The McCain-Feingold Election Finance Reform bill that underwent so much debate in Congress has continued its controversial status since becoming law, Nov. 6, the day after the elections. The law, although taking steps towards substantial reform, fails to fulfill its mandate, according to reformers.
The law has three main parts: to ban all “soft money” from federal elections, to treat special interest group “issue ads” in favor of candidates as campaign ads, and to double the contribution limit for individuals. Lawsuits have been filed against two of these parts.
Progressive groups, like the AFL-CIO and the ACLU, and conservative groups, like the National Rifle Association and the Republican National Committee, are challenging the law’s ban on “soft money.” One group, the Association of Community Organizations for Reform Now (ACORN), is challenging the law’s increase of hard-money contributions.
Although both Democrats and Republicans received roughly the same amount of soft-money contributions, increases of hard-money contributions will likely give a disproportionate advantage to Republicans. In 1992, 1996 and 2000, the Republicans only received between $5 million and $25 million more than Democrats in soft money, while in the same years Republicans raised $100 million to $200 million more than Democrats in hard money.
Hard-money contributions therefore account for most of the Republican spending, while Democrats, who draw votes from the less wealthy classes of our population, rely on much less money from either hard or soft money contributions.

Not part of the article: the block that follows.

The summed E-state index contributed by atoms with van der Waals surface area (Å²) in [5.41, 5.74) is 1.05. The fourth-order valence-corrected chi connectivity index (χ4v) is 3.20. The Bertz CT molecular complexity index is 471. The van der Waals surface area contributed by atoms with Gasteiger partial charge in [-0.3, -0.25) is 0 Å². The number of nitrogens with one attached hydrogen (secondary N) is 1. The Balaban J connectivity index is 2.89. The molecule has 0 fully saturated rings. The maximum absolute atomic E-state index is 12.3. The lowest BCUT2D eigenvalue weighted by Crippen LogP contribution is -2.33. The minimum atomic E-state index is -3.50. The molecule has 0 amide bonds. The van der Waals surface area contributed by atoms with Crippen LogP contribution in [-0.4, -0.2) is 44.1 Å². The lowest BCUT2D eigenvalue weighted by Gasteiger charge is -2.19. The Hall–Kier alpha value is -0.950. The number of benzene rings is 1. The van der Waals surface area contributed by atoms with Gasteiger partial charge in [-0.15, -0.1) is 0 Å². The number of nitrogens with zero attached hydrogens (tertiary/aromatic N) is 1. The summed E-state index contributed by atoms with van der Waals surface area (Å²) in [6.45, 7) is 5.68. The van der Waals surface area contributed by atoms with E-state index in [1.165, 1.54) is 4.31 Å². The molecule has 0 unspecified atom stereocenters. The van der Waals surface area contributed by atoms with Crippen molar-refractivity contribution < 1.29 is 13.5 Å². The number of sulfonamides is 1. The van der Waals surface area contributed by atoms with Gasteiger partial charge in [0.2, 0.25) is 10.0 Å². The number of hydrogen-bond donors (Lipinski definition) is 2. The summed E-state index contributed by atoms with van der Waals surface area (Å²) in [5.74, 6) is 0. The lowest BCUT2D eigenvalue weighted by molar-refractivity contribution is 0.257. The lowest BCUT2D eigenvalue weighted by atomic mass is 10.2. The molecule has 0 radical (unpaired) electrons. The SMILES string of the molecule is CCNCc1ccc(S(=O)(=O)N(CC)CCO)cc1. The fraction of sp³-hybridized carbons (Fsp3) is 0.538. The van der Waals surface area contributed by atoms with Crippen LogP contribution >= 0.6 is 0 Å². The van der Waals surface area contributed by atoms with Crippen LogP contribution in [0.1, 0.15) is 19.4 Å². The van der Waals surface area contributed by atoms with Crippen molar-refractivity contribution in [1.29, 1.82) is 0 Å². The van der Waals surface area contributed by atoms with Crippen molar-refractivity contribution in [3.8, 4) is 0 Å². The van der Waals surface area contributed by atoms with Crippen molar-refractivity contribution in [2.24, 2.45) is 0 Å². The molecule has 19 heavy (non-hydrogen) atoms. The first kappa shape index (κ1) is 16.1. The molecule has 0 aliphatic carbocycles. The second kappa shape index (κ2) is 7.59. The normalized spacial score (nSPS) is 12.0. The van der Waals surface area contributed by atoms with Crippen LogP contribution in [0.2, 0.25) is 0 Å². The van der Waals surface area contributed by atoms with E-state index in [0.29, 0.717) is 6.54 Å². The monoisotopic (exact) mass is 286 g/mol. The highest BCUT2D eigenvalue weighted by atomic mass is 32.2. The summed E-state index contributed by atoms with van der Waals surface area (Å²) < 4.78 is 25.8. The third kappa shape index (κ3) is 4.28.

Hard-money contributions go directly to the candidates; the limit has been raised from $1,000 to $2,000. Soft money, which in the past has been completely unregulated and largely undeclared, is now banned completely. This effectively cuts the National Democratic Party’s budget by half, while only taking a third out of the Republicans’ much larger budget.
Little critism has been levied against the other major portion of the law: to treat special interest candidate ads as campaign ads rather than allowing them to be classified as issue ads. Issue ads are exempt from the restrictions that campaign ads face.
Campaign Finance reform has had a turbulent past. In 1971, Congress passed the first Federal Election Campaign Act (FECA), consolidating previous reform efforts, mandating public disclosure of campaign financing, regulating campaign spending, and establishing the Federal Election Commission (FEC). In 1976 congress again made amendments to the Campaign finance law after the Supreme Court ruling in Duckly v. Valeo, and again in 1979.
The campaign finance system is still greatly lacking in basic fairness. Giant loopholes still exist, including the exemption of oil companies from any limitations of political donations. Meanwhile the price of running for office increases by nearly 100 percent every election cycle.
This latest law seems to leave the people much where they were before, stuck in a hard place and without a boat. In McCain-Feingold there is something for everyone to both love and hate – leaving us all fighting just to keep our political sanity afloat.
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